The urge to move and breathe - the impact of obstructive sleep apnea syndrome treatment in patients with previously diagnosed, clinically significant restless legs syndrome.Sleep Med 2017; 38:17-20SM
The association between restless legs syndrome (RLS) and obstructive sleep apnea syndrome (OSAS) has seldom been reported. There is one study reporting improvement of RLS symptoms severity in patients naive of treatment after initiation of continuous positive airway pressure (CPAP) for OSAS. The aim of this study was to evaluate the impact of the OSAS treatment in patients with previously diagnosed, clinically significant RLS in a usual clinical setting.
This was a retrospective study of RLS patients from a sleep clinic with a concomitant or subsequent diagnosis of OSAS. All patients who started treatment for OSAS and had a follow-up of ≥3 months were selected. Exclusion criteria included noncompliance, absence of sufficient information on clinical records, and RLS improvement following treatment of secondary causes. The primary outcome variable was clinical status of RLS symptoms following OSA treatment. Other variables included demographics, RLS treatment and outcome, OSA diagnosis, treatment, compliance, outcome, and PSG characteristics.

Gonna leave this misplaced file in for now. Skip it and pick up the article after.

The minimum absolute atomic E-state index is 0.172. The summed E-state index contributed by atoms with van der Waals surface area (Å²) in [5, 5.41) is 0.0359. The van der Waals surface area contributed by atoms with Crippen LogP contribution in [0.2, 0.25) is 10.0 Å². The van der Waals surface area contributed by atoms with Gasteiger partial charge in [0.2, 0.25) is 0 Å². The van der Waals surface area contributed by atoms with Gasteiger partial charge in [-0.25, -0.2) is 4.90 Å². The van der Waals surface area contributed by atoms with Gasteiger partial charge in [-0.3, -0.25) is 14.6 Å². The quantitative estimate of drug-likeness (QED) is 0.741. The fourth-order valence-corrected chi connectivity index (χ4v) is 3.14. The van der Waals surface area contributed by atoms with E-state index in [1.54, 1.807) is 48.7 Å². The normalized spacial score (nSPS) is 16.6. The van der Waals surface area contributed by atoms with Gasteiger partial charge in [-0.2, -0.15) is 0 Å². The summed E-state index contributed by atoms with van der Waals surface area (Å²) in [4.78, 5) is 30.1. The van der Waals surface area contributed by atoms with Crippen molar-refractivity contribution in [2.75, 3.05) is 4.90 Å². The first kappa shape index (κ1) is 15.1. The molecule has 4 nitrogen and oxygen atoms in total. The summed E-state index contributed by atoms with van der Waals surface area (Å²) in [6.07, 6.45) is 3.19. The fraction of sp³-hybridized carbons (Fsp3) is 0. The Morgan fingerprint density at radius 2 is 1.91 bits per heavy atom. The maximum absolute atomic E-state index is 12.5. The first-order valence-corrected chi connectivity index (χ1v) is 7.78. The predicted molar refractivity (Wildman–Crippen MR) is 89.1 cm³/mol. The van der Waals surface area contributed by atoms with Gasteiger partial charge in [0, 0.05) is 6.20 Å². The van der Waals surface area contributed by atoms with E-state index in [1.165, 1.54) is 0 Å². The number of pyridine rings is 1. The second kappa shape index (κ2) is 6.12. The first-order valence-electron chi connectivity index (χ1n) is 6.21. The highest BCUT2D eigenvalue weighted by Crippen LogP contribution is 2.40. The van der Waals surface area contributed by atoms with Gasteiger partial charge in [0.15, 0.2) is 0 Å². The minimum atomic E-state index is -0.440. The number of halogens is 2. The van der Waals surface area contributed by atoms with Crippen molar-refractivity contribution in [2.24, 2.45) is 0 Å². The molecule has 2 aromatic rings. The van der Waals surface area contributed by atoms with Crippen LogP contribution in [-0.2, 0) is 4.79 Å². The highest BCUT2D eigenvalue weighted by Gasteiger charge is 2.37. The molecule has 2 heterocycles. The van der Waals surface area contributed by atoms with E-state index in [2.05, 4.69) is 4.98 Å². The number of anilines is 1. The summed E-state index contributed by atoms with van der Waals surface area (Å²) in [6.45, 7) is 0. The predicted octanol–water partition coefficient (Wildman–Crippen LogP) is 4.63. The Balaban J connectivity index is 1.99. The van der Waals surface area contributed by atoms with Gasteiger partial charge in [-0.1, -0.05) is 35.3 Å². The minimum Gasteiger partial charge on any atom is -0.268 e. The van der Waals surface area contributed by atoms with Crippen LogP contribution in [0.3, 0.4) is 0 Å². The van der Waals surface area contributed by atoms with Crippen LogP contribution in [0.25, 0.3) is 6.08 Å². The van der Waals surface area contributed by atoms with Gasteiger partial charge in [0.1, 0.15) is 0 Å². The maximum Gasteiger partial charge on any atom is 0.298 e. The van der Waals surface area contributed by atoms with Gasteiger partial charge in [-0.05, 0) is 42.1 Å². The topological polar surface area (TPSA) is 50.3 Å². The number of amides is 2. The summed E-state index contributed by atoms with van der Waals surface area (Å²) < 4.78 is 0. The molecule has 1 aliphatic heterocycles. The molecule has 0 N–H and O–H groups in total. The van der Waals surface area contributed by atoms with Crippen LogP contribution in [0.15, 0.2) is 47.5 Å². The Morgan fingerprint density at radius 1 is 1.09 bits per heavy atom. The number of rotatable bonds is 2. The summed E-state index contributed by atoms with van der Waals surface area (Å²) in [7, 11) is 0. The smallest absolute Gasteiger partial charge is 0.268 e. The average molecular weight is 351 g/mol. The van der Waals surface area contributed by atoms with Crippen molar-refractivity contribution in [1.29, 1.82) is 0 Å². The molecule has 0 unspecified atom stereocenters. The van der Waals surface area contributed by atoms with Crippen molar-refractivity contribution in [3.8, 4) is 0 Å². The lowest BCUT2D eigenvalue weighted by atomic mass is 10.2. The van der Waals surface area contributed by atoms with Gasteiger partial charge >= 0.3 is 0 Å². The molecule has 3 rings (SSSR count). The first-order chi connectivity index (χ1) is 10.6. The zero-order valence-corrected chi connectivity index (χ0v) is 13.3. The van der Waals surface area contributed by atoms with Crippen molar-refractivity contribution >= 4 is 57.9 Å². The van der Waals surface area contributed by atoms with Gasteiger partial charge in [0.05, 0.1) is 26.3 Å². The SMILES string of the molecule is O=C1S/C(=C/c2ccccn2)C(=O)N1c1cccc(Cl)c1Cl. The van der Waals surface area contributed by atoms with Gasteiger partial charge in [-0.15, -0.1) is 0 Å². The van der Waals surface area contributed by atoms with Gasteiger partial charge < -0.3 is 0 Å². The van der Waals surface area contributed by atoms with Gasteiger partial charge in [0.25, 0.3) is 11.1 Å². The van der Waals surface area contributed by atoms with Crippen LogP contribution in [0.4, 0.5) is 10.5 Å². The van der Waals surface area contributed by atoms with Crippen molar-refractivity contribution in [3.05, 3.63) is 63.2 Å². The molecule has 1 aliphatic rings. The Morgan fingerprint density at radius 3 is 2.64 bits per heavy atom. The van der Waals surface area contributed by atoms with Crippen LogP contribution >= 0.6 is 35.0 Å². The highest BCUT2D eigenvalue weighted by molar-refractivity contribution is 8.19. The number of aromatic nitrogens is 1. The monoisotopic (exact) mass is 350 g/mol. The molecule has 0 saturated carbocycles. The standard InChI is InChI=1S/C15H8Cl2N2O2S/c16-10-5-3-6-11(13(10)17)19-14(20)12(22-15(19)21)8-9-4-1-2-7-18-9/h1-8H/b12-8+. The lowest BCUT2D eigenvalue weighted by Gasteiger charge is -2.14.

From a database of 97 RLS patients, 56 patients had both OSA and RLS. Of these patients, 28 met the criteria for the study. In all, 17 patients (60.9%) were female, with a mean age 60 years. A total of 16 patients (57.1%) were diagnosed with idiopathic RLS. OSAS was diagnosed, on average, 21 months after the RLS diagnosis. A total of 19 (70.4%) patients were overweight or obese, 26 (92.9%) reported snoring, and 10 (35.7%) witnessed apneas. A total of 16 patients (57.1%) had excessive daytime sleepiness and 23 (84.1%) had insomnia. The mean apnea-hypopnea index was 19. Patients were mostly treated with dopamine agonists (19 patients, 67.9%) for the RLS, and nine patients were treated with more than two drugs for RLS. A total of 20 patients (71.4%) had improvement of symptoms of RLS after therapy for OSAS, of whom nine stopped drug therapy and eight reduced the dose.
In patients with clinically significant RLS, treatment of concomitant OSAS significantly improved RLS symptoms, enabling drug therapy reduction in more than half of the patients. These data reinforce the need to actively diagnose OSAS in RLS patients.